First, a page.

Love Beyond Language
Little children, let us not love in word or talk but in deed and in truth.-1 John 3:18
She is new. None of us have seen her before.
A woman with a modest hijab walks into our English class for the very first time. In many ways she is out of place. She is the only woman in our class and those of us teaching can tell that she is not from the ethnic group we typically work with. But that doesn’t deter anyone. We are glad to have her and welcome her to sit down.
Her name is Hawa and she has never been outside of the bush in Africa. She is a mother of six now living in one of the biggest urban complexes in the western world. She has also never been to school a single day of her life. Hawa does not know any English nor is she able to write. My wife Leah can tell that Hawa is uneasy on this first evening. So she goes to sit by her and help her as best she can.
But how do you love someone when you can’t speak any common language? I still don’t think I know the full answer to this but my wife has managed to pull if off. With an astounding grace and the love of Christ compelling her, Leah has made Hawa feel loved. Perhaps it is the way that she always smiles at Hawa. Or the way that she patiently teaches her how to hold a pencil and draw her letters… A… B… C. Or maybe it is the way that she hugs Hawa every week when she comes to English. Hawa knows that she has a friend in Leah.
After a month or so of Hawa showing up to English, her husband Cisse begins to call our cell phones (thank goodness he speaks English!). He wants to meet us. His heart is glad that Leah has taken care of Hawa. So we arrange for our first meeting with Cisse.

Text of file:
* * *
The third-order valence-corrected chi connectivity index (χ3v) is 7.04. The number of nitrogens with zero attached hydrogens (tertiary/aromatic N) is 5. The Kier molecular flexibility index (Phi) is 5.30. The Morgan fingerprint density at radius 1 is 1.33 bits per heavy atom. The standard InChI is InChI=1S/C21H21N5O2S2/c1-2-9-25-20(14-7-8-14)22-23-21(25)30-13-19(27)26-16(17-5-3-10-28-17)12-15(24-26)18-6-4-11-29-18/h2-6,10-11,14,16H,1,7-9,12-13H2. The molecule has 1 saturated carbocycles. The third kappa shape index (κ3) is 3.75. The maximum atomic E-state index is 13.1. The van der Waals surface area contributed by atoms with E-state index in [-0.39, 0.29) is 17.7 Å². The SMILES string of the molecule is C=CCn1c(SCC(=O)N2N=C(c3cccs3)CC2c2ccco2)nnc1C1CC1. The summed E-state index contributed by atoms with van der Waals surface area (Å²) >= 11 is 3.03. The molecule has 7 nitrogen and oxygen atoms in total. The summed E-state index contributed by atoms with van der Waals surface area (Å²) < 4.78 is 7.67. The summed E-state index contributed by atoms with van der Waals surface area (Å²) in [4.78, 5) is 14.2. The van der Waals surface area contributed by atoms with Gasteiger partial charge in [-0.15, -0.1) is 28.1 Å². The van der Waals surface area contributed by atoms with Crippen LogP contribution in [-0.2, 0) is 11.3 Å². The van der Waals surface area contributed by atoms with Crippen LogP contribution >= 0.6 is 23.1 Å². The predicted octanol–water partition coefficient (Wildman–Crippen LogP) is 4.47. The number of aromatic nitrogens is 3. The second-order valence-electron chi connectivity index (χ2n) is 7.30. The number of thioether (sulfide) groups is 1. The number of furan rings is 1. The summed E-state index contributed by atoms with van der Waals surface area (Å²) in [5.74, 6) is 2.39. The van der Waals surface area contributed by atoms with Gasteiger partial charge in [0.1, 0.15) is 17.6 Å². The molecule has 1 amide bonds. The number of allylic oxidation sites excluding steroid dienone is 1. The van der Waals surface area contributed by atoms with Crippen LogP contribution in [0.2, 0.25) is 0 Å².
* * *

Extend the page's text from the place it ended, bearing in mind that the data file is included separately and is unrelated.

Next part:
During the meeting Hawa speaks to Cisse in her heart language and he translates to us. “Hawa keeps saying that she is so happy that Leah is here. She is very very happy,” Cisse says. Cisse goes on to tell us that Hawa is very afraid to be in this big city. She stays at home all day because the streets are scary for her. She will never answer the doorbell because she is afraid it might be someone who will hurt her. Cisse even tells us that Hawa was ashamed to come to English because she was the only woman.
Leah’s love has not erased all these feelings that Hawa has. But now Hawa has a friend.
Leah speaks a language to Hawa that goes deeper than verbal communication. Indeed, love is the language that hath no culture. A genuine sacrificial love evades all language barriers and all cultural differences. It goes to a place in the human heart that is deeper than any other possible connections between two people. Love is the one language that penetrates even the most fortified human heart.
After hours of drinking tea with Cisse and Hawa we prepare to leave. As we do so, Hawa looks at my wife, puts her hands over her heart and in a feeble English says, “Leah.”
Hawa has found a friend. Not just a friend, but a friend that she loves.